Spain reports its first 2 cases of Crimean-Congo hemorrhagic fever
Spain has reported its first two cases of Crimean-Congo hemorrhagic fever (CCHF)—one of them fatal—a tick-borne viral disease that is found in eastern Europe, the Middle East, Africa, and much of Asia.
The fatal case involved a 62-year-old man who had had a tick bite and died in a Madrid hospital, according to yesterday's weekly communicable disease update from the European Centre for Disease Prevention and Control (ECDC). The other patient is an intensive care nurse who became infected while caring for the 62-year-old man; her condition was not described.
Medical authorities are assessing 200 people who had contact with the two patients, and some are being confined to their homes, the ECDC said.
Although Spain has not had any CCHF cases before, the CCHF virus was found in the country in 2010, according to the infectious disease blog Avian Flu Diary. The blog cited a 2012 report in Emerging Infectious Diseases that said the virus was found in red deer in Caceres, Spain, in 2010. It was closely related to CCHF viruses in Senegal and Mauritania in West Africa, suggesting that it could have been brought to Spain by migratory birds, the report said.
CCHF virus is carried by ixodid (hard) ticks, and many animals, including cattle, sheep, goats, and hares, serve as amplifying hosts, according to the US Centers for Disease Control and Prevention (CDC). Humans catch the disease through tick bites or contact with animal blood, and the virus can spread from person to person via body fluids.
CCHF has a sudden onset and severe symptoms and signs that can include uncontrolled bleeding, according to the CDC. In outbreaks, mortality rates in hospital patients have ranged from 9% to 50%.
Sep 1 ECDC report
Sep 2 Avian Flu Diary post
2012 Emerg Infect Dis report on CCHF virus
CDC information on CCHF
Ebola cluster traced to sexual transmission 15 months after man's illness
A cluster of Ebola cases in Guinea earlier this year has been traced to sexual transmission from a man who had recovered from the disease close to 15 months earlier, marking the longest known period of sexual transmissibility after recovery from the disease.
"Evidence for sexual transmission of the persisting EBOV in February 2016, about 470 days after onset of symptoms in the survivor, is compelling," says the report by an international team of researchers, published yesterday in Clinical Infectious Diseases.
The cluster involved 3 probable and 7 confirmed cases in Guinea, with 8 deaths, in February, March, and April of this year, the report says.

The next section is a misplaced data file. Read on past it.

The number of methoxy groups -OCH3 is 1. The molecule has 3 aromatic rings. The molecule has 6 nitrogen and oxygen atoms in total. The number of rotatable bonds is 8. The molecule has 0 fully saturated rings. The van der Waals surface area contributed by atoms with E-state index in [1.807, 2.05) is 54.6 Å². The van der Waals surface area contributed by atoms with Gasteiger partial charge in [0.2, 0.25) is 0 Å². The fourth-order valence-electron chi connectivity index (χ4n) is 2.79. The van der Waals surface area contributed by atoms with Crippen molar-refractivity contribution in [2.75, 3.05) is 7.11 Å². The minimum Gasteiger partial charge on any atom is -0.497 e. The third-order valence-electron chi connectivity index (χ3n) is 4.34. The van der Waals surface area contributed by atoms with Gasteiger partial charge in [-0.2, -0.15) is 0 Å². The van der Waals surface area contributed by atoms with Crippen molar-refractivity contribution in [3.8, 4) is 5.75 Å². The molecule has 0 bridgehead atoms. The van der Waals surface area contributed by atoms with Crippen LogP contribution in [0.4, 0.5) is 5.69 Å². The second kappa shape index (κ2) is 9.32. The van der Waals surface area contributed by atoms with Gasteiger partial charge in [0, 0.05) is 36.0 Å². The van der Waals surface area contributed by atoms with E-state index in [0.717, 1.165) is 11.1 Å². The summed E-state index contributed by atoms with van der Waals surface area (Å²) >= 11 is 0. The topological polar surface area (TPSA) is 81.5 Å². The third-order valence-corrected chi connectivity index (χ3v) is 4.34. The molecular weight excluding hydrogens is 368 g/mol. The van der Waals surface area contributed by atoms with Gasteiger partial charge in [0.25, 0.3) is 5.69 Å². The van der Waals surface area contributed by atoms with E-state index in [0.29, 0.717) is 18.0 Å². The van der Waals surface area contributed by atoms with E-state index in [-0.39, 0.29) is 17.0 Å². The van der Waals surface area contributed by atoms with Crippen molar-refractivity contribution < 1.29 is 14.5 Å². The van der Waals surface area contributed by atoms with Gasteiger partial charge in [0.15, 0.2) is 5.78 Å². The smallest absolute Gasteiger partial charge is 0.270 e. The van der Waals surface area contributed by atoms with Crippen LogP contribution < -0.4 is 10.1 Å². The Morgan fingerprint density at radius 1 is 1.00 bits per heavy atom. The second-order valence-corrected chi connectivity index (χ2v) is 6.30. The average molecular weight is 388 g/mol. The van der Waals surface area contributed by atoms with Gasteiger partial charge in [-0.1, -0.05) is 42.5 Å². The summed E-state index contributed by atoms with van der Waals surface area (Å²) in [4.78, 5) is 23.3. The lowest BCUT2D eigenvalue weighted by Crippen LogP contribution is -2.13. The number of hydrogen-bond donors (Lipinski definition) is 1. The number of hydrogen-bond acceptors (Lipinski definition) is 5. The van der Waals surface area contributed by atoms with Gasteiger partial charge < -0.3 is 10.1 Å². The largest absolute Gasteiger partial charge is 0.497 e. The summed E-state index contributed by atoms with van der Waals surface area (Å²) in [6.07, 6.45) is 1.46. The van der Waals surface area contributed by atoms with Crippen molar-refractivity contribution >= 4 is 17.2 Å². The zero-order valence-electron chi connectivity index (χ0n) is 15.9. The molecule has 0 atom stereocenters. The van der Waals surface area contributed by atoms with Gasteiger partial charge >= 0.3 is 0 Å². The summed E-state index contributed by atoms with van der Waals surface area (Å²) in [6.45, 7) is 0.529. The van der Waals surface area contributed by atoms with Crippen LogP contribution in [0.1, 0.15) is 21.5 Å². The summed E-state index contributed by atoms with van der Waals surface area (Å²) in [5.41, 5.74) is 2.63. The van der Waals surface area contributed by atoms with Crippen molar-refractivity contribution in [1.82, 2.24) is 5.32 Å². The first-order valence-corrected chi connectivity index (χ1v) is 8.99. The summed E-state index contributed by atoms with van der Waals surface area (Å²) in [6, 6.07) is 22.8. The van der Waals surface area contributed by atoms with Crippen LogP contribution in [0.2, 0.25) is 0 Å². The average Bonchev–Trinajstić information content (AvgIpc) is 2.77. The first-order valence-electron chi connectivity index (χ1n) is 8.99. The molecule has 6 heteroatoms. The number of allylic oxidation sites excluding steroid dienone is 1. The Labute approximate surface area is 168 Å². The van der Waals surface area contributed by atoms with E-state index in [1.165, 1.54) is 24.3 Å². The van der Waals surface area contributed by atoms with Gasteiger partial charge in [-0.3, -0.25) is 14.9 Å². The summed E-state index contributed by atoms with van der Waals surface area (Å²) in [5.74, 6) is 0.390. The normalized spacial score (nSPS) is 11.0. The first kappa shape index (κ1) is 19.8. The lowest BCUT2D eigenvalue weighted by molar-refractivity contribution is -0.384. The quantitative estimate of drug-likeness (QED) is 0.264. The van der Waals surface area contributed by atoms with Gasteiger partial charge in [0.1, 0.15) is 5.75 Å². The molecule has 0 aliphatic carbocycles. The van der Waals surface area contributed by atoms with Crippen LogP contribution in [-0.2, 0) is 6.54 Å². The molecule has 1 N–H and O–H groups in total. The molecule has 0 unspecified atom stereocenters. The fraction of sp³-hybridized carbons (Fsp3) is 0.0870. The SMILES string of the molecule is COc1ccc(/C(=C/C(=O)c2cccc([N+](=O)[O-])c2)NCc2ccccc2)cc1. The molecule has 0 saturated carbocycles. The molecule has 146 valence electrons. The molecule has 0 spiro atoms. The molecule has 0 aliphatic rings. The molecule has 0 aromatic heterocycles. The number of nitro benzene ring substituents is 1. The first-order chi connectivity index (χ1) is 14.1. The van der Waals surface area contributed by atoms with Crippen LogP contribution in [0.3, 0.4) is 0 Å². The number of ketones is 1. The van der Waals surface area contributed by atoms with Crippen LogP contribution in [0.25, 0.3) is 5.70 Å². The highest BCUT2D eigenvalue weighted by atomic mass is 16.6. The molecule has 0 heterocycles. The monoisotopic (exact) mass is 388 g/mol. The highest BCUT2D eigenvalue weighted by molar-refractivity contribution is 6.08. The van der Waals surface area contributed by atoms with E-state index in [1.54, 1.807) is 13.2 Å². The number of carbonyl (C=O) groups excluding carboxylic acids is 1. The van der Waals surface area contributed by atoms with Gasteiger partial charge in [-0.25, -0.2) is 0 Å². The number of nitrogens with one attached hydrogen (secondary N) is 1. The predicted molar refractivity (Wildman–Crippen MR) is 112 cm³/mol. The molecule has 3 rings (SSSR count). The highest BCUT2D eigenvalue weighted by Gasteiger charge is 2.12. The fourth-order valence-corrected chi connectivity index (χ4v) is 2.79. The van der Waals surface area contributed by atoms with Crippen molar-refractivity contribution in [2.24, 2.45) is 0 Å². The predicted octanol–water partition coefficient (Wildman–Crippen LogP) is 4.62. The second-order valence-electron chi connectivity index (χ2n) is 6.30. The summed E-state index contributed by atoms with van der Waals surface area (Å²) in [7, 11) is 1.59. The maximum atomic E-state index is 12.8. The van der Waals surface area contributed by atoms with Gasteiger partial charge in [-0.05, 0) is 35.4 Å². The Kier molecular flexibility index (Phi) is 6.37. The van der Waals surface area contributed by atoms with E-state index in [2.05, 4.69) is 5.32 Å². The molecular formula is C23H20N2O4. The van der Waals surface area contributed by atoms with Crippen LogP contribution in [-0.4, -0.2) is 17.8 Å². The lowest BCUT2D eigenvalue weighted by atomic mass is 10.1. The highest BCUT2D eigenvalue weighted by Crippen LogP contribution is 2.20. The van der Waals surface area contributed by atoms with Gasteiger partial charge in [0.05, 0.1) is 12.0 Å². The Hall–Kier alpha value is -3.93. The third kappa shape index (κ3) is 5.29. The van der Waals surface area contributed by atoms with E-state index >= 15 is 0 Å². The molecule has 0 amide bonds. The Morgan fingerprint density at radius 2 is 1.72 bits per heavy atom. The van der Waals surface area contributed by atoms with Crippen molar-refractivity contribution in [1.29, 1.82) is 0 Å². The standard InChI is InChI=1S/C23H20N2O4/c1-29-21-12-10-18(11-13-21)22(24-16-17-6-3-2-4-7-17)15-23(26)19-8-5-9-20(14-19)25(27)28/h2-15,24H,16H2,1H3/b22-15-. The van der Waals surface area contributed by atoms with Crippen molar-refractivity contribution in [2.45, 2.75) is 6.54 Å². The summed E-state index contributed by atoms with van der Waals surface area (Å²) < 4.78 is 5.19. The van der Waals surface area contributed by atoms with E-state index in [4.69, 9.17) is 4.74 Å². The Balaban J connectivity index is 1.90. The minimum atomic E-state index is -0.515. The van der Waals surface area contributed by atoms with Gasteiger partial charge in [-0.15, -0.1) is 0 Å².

Genomic analysis of the viruses showed they were closely related to strains from West Africa's epidemic, but they were most closely related to a cluster dating to 2014 rather than to late 2015 strains. They matched most closely with the virus from a man who was admitted for treatment in Gueckedou, Guinea, in November 2014 and survived.
An epidemiologic investigation revealed that case-patient 1 from the 2016 cluster had intercourse with the Gueckedou Ebola survivor in late January 2016. Semen samples collected from the survivor on Mar 21 and Apr 9 tested positive for the virus. Genetic sequencing then revealed that his virus was identical to those in cases 4 and 5 of the new cluster, "supporting the epidemiologic evidence of sexual transmission." Additional sequencing and phylogenetic analysis indicated that the whole cluster was linked with the man.
The authors said their results suggest that Ebola virus persisted in the survivor for 531 days—from Oct 26, 2014, until Apr 9, 2016. (Another report from Liberia earlier this week noted that Ebola RNA was found in one survivor's semen 565 after his recovery, but it was not known if it represented viable virus.)
The longest previous case of viable Ebola virus persistence in semen, as indicated by likely transmission, was 179 days after illness onset, the researchers said, citing a 2015 report.
In other observations, the researchers said the virus harbored by the Ebola survivor evolved extremely slowly. Virus in blood collected Nov 3, 2014, differed from that in semen collected Mar 21, 2016, by just five mutations, indicating an evolution rate six times slower than the average rate seen in the West African epidemic.
Sep 1 Clin Infect Dis report
Related Aug 31 CIDRAP News item